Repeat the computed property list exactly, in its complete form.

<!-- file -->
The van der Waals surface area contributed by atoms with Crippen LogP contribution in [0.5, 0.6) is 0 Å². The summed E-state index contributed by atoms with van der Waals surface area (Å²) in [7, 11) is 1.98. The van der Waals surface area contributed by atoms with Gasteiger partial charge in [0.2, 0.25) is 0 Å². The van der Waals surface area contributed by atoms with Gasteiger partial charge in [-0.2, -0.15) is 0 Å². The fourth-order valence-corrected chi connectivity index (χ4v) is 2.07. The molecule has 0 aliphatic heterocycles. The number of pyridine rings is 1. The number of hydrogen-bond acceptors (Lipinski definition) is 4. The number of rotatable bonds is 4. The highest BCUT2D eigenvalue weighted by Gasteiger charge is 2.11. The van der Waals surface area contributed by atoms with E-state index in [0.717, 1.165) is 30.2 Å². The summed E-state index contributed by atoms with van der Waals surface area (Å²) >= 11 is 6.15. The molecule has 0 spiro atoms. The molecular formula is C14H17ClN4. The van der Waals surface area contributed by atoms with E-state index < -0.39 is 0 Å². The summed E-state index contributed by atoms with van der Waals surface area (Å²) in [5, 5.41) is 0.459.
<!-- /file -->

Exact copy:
The van der Waals surface area contributed by atoms with Crippen LogP contribution in [0.5, 0.6) is 0 Å². The summed E-state index contributed by atoms with van der Waals surface area (Å²) in [7, 11) is 1.98. The van der Waals surface area contributed by atoms with Gasteiger partial charge in [0.2, 0.25) is 0 Å². The van der Waals surface area contributed by atoms with Gasteiger partial charge in [-0.2, -0.15) is 0 Å². The fourth-order valence-corrected chi connectivity index (χ4v) is 2.07. The molecule has 0 aliphatic heterocycles. The number of pyridine rings is 1. The number of hydrogen-bond acceptors (Lipinski definition) is 4. The number of rotatable bonds is 4. The highest BCUT2D eigenvalue weighted by Gasteiger charge is 2.11. The van der Waals surface area contributed by atoms with E-state index in [0.717, 1.165) is 30.2 Å². The summed E-state index contributed by atoms with van der Waals surface area (Å²) >= 11 is 6.15. The molecule has 0 spiro atoms. The molecular formula is C14H17ClN4. The van der Waals surface area contributed by atoms with E-state index < -0.39 is 0 Å². The summed E-state index contributed by atoms with van der Waals surface area (Å²) in [5, 5.41) is 0.459.